A ROW has broken out over Fremantle council’s purchase of a new site for its depot, with competing claims over whether it was a dud deal and accusations of political skullduggery.
The council bought the 18,800sqm site three years ago for $7.8 million, with mayor Brad Pettitt saying the council needed a new depot because it’s selling off its current one in Knutsford Street for housing and parcels of land that big rarely come up for sale in O’Connor.
But since then property prices in O’Connor have softened by about 10 per cent and the previous tenant, who paid over $600,000 a year in rent, has moved out.
Critics like Anthony Van Der Wielen from Empire Property Solutions say because the council paid a premium to snag the property just as the mining boom was coming off the boil, it’s paper losses have been magnified while it’s also lost out on two years’ rent and rates.
Mr Van Der Wielen carried out an appraisal for the council a couple of weeks ago, and he says while he can’t release its details, it convinced him the council made a poor financial decision.
He helped develop the neighbouring Dulux site into a series of strata-titled factory units, which sold for between $300 and $400 a square metre. He says while the council’s purchase price of $414/sqm already put it above that benchmark, once remediation for contamination and demolition was taken into account, it was in fact even more expensive.
Mr Van Der Wielen says Empire is Fremantle’s only dedicated commercial property specialist, and he reckons he’s got the runs on the board to be able to stand by his appraisal.
But Scott Bailey from Knight Frank’s industrial property section was more sympathetic towards the council, saying he felt the price it paid was fair at the time and criticising the council for not foreseeing the economic downturn was a bit harsh.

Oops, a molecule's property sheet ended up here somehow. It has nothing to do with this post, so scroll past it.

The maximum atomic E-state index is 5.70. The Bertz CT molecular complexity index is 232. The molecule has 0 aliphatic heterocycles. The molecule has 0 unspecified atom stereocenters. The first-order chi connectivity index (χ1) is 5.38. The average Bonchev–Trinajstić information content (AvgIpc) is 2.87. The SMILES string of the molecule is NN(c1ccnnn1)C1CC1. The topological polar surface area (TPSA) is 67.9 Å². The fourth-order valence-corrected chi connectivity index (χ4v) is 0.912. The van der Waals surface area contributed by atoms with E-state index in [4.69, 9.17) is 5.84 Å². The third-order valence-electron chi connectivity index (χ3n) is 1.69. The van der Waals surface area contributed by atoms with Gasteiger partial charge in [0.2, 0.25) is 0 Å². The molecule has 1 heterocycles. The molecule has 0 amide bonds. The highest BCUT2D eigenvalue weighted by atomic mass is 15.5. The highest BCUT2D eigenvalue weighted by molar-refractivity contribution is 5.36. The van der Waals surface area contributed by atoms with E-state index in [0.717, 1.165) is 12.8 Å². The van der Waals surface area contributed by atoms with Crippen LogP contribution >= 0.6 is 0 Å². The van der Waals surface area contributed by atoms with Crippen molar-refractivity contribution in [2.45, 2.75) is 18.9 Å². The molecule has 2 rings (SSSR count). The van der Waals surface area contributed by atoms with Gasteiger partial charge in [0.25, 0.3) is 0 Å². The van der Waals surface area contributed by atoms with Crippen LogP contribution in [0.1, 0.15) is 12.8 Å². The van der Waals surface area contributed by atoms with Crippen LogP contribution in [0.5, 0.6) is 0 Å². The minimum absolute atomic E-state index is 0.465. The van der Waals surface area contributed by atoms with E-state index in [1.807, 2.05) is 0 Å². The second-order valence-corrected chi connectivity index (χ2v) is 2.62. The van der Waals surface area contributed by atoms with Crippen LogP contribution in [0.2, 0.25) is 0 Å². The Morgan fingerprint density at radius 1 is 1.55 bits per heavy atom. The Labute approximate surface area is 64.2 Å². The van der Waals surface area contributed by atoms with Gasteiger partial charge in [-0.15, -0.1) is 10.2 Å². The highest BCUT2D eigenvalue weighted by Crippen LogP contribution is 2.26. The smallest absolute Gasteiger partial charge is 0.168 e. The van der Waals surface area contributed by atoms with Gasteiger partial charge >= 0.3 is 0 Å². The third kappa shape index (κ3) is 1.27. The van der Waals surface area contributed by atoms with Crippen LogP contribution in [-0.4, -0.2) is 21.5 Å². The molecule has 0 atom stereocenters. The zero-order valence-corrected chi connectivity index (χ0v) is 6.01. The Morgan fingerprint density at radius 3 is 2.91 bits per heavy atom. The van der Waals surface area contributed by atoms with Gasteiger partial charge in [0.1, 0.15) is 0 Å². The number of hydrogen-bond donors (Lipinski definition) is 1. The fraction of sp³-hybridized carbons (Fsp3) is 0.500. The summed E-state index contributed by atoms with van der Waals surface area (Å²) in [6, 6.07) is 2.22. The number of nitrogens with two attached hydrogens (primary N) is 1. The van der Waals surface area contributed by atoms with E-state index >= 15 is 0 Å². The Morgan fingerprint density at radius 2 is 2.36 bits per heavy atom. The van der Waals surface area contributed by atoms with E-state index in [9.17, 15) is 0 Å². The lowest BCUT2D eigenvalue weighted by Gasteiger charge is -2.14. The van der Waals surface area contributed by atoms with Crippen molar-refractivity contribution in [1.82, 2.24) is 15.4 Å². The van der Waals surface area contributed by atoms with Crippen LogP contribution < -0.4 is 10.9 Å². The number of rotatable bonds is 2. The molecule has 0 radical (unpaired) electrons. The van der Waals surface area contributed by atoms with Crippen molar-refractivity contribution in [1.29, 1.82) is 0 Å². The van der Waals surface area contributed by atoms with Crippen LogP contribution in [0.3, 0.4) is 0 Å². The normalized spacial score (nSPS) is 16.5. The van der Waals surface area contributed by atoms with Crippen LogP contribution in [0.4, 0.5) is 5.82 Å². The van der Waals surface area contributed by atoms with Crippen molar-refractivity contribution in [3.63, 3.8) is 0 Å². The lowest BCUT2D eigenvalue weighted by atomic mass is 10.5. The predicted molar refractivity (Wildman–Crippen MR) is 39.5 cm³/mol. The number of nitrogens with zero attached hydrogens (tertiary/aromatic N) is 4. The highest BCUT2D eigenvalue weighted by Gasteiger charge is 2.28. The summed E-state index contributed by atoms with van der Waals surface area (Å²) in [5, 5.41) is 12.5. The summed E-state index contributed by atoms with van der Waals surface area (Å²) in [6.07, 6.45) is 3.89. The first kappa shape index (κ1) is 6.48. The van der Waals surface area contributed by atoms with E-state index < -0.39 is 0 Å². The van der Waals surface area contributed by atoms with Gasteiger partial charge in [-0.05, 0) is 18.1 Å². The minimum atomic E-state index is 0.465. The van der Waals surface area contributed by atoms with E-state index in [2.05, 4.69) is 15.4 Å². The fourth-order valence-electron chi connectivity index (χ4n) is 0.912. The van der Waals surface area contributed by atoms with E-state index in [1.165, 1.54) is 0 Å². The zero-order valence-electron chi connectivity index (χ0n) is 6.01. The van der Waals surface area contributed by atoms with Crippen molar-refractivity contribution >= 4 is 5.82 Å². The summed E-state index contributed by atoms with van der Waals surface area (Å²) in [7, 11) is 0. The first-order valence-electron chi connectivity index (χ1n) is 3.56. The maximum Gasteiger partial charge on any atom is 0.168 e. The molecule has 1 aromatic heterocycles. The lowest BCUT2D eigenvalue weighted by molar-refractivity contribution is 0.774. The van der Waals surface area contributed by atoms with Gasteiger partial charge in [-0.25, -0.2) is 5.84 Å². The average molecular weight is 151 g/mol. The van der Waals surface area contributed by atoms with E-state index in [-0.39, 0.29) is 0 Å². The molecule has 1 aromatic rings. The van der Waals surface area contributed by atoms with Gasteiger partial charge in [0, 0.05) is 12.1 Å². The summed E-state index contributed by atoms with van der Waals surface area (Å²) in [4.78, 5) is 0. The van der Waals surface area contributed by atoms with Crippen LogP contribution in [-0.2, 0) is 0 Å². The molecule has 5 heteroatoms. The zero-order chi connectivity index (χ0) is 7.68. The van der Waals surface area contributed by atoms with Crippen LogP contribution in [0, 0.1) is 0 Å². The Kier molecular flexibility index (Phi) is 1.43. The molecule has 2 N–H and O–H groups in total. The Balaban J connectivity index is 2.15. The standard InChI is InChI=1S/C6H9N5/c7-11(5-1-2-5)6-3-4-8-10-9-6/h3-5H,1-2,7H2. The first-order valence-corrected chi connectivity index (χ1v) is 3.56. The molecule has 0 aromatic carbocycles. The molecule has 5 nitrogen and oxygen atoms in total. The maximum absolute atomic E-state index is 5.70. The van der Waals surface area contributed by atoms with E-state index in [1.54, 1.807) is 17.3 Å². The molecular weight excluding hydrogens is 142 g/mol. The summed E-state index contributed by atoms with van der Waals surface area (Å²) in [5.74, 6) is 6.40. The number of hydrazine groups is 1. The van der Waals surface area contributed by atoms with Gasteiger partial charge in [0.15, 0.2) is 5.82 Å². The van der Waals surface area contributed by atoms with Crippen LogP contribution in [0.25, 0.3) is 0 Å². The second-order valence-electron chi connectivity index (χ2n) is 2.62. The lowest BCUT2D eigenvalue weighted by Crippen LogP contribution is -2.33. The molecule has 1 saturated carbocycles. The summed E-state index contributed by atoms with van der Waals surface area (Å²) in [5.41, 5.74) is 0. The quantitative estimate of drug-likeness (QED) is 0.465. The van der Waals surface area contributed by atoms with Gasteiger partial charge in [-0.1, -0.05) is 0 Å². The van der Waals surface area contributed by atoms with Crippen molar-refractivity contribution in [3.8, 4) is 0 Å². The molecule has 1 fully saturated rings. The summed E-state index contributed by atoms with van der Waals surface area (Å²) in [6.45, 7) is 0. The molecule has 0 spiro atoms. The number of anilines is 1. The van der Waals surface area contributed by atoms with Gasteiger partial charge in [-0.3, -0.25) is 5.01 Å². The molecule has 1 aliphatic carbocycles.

Mr Bailey had previously listed the property for six months, but says he lost to Realmark who sold it to the council quickly, a turnaround he says still has him baffled.
But he thinks the council will eventually move out of the site anyway, saying O’Connor’s in transition, with big factories moving out to places like Bibra Lake and the sites being sub-divided into smaller units.
“On that basis it’s a development site; you could put 60 strata units across it and its on the top of the hill and is a good bit of dirt,” Mr Bailey said.
The council recently advertised the property for lease, with Dr Pettitt saying they were looking for a short-term contract for something like container storage.
But in the long-term he says the site’s bigger than what the council needs and they’re looking at hooking up with other councils to use the excess for recycling services, such as a tip shop where salvageable goods can be sold off.
The council’s manager of city business Glen Dougall also waded into the controversy, which is being fuelled by Fremantle Society president John Dowson who described it as a “dumb deal” to members.
Mr Dougall said the site was purchased only after a professional valuation and the wide circulation of a business plan.
“The city is continuing to explore its options around how and when to sell the current operations centre to fund the relocation to a new operations centre,” Mr Dougall said.
“In the meantime the city has decided to lease the Jones Street site to generate additional revenue.”
Mr Dougall says the council believes Mr Van Der Wielen’s appraisal was leaked to mayor candidate Ra Stewart, but she says she’s not seen a copy and the realo says he’s not provided it to anyone. He pointed to a social media stoush he’d had with the mayor over the issue in which he challenges him to release his appraisal publicly.
Mr Dougall says the council’s weighing up its options regarding the leak.
by STEVE GRANT